The global financial crisis was the worst economic disaster that shook the world after The Great Depression. Years after the Financial Crisis 2008 took place and the Lehman Brothers, a global financial firm, collapsed, we still don’t understand it in its entirety. Banks began to doubt each other, trillions of dollars evaporated and a global trust deficit emerged. It was not until the government jumped in late 2008 that the financial markets finally settled. So much has changed in the banking sector and corporates since then as everyone railed in the aftermath of the 2008 crisis, vowing to ensure that a collapse of such magnitude never happened again.
The 2008 crisis was greatly exacerbated by irresponsible behaviour and excessive risk-taking by the banking sector. Consequently, central banks, regulators and policymakers were compelled to take extraordinary measures to strengthen the banks against future shocks. Regulations were passed that required them to keep more capital against the risks they took and restrictions were imposed in a bid to discourage such aggressive lending in the future. The ‘Dodd-Frank Wall Street Reform’ and ‘Consumer Protection Act’ was enacted in the U.S. which led to the formation of financial regulators that monitor the financial stability of firms that are “too big to fail” and prevent predatory mortgage lending. This Act hands regulator the power to subject a firm to intense scrutiny and seeks to improve consumer confidence, increase transparency and end objectionable banking operations.
Years after the Financial Crisis of 2008, a ring-fencing policy that separates a company’s financial assets from the other assets was pursued. As a result, banks ring-fence a part of their fund holdings related to retail banking branches. This was done to ensure that if the bank fails, its retail customers’ money would be safe. Investment banks underwent more stress testing by regulators and had to develop plans facilitating recovery from a crisis. The insurance industry was reworking its model and was routinely monitored to identify gaps that could pose a risk to the financial system. In European countries, various regulatory bodies such as the European Banking Authority (EBA) and the European Securities and Marketing Authority (ESMA) were established.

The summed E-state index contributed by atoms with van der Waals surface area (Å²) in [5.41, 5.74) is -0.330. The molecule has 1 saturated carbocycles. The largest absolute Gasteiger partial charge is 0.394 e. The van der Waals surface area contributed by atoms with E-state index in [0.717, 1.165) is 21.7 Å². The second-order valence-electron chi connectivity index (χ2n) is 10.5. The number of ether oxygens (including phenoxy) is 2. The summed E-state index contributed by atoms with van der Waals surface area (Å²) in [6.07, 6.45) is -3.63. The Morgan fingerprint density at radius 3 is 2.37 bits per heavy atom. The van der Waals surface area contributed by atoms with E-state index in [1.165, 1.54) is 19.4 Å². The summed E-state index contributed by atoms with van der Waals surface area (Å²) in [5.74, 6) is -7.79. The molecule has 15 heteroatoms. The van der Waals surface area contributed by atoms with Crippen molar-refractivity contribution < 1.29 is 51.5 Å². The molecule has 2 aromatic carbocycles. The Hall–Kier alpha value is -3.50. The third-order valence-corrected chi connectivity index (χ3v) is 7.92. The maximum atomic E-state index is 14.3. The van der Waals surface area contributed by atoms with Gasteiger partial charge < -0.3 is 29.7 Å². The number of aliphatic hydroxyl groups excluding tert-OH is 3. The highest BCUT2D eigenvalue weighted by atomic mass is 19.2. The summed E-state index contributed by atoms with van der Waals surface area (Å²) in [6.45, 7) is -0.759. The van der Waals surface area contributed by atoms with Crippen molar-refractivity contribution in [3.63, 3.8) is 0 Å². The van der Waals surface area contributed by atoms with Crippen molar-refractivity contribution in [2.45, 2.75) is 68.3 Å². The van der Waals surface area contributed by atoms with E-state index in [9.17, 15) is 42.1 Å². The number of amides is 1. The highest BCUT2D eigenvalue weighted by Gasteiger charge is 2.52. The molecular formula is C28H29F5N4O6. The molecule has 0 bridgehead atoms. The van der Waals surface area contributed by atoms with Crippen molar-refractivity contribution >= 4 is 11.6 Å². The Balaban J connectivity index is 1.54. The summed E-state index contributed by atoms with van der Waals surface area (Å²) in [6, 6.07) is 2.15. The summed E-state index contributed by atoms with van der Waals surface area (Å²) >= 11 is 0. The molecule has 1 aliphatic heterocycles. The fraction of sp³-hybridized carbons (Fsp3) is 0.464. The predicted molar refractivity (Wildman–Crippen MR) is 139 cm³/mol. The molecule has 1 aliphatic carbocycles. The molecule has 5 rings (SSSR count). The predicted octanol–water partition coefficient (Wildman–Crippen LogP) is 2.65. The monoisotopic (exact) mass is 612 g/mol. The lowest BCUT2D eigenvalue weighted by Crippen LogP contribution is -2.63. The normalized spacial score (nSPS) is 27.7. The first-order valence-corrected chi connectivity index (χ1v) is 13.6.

After the Financial Crisis of 2008, banks have become more resilient as they are better capitalised and less exposed to global financial contagion. Several banks have gone far and beyond as they have separate investment banking divisions from retail ones to protect the interests of depositors. Volatile short-term lending has been cut sharply and they have reduced the scope and scale of their trading activity, thereby lessening exposure to risk. In Eurozone countries, banks retreated from international activities, thus becoming more local and less global; less money flowing across borders, in toto, leading to a reduction in risks related to such a crisis.
The Financial crisis of 2008 also brought to light the dangerous corporate culture that had existed in banking for many years. As a result, corporates are subject to stricter vetting and regulations have been imposed on potential appointments at executive level across the industry to ensure those leading the sector understand the responsibilities of their position. Business houses now endeavour to have a more stable funding base with enough liquid assets to survive a crisis of such magnitude. Small businesses had to bear the brunt of the financial crisis and came to a virtual standstill. Their ability to borrow money was hit hard which eventually led to the emergence of other options of alternative lending such as merchant cash advances, microloans, crowdfunding etc. Credit unions have ramped up and the loan programs for small businesses have also expanded. This has ensured access to funds needed to refuel the business and prosper again.